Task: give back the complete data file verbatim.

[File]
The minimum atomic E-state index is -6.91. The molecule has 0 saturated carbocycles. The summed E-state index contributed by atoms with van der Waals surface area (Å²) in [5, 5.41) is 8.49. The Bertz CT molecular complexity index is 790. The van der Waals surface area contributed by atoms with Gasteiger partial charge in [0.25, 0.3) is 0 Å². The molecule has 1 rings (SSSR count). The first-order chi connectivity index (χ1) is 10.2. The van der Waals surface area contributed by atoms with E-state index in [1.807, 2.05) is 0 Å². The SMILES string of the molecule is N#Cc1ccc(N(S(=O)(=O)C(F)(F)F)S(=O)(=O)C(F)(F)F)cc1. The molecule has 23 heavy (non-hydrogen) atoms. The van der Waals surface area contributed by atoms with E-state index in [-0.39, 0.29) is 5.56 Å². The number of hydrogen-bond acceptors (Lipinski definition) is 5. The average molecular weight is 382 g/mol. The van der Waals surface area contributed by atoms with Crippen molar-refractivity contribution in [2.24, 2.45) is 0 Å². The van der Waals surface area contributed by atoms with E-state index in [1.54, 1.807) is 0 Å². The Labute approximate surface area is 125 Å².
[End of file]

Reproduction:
The minimum atomic E-state index is -6.91. The molecule has 0 saturated carbocycles. The summed E-state index contributed by atoms with van der Waals surface area (Å²) in [5, 5.41) is 8.49. The Bertz CT molecular complexity index is 790. The van der Waals surface area contributed by atoms with Gasteiger partial charge in [0.25, 0.3) is 0 Å². The molecule has 1 rings (SSSR count). The first-order chi connectivity index (χ1) is 10.2. The van der Waals surface area contributed by atoms with E-state index in [1.807, 2.05) is 0 Å². The SMILES string of the molecule is N#Cc1ccc(N(S(=O)(=O)C(F)(F)F)S(=O)(=O)C(F)(F)F)cc1. The molecule has 23 heavy (non-hydrogen) atoms. The van der Waals surface area contributed by atoms with E-state index in [-0.39, 0.29) is 5.56 Å². The number of hydrogen-bond acceptors (Lipinski definition) is 5. The average molecular weight is 382 g/mol. The van der Waals surface area contributed by atoms with Crippen molar-refractivity contribution in [2.24, 2.45) is 0 Å². The van der Waals surface area contributed by atoms with E-state index in [1.54, 1.807) is 0 Å². The Labute approximate surface area is 125 Å².